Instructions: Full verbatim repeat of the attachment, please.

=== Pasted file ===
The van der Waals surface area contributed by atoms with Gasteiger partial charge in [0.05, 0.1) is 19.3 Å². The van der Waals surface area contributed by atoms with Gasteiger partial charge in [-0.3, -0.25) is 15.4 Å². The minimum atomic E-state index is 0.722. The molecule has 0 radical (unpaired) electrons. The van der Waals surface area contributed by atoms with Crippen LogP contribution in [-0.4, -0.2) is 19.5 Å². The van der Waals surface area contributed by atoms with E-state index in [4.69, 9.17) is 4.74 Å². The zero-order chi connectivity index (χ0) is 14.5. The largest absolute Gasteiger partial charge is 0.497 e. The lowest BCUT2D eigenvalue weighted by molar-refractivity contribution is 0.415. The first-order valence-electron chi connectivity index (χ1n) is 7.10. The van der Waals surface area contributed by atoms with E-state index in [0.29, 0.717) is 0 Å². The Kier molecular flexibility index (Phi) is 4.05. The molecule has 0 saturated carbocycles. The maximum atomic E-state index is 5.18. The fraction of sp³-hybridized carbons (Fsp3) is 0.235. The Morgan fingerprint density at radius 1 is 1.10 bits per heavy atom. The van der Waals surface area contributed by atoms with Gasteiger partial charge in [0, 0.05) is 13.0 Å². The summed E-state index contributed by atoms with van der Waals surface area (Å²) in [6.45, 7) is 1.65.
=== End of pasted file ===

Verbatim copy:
The van der Waals surface area contributed by atoms with Gasteiger partial charge in [0.05, 0.1) is 19.3 Å². The van der Waals surface area contributed by atoms with Gasteiger partial charge in [-0.3, -0.25) is 15.4 Å². The minimum atomic E-state index is 0.722. The molecule has 0 radical (unpaired) electrons. The van der Waals surface area contributed by atoms with Crippen LogP contribution in [-0.4, -0.2) is 19.5 Å². The van der Waals surface area contributed by atoms with E-state index in [4.69, 9.17) is 4.74 Å². The zero-order chi connectivity index (χ0) is 14.5. The largest absolute Gasteiger partial charge is 0.497 e. The lowest BCUT2D eigenvalue weighted by molar-refractivity contribution is 0.415. The first-order valence-electron chi connectivity index (χ1n) is 7.10. The van der Waals surface area contributed by atoms with E-state index in [0.29, 0.717) is 0 Å². The Kier molecular flexibility index (Phi) is 4.05. The molecule has 0 saturated carbocycles. The maximum atomic E-state index is 5.18. The fraction of sp³-hybridized carbons (Fsp3) is 0.235. The Morgan fingerprint density at radius 1 is 1.10 bits per heavy atom. The van der Waals surface area contributed by atoms with Gasteiger partial charge in [0, 0.05) is 13.0 Å². The summed E-state index contributed by atoms with van der Waals surface area (Å²) in [6.45, 7) is 1.65.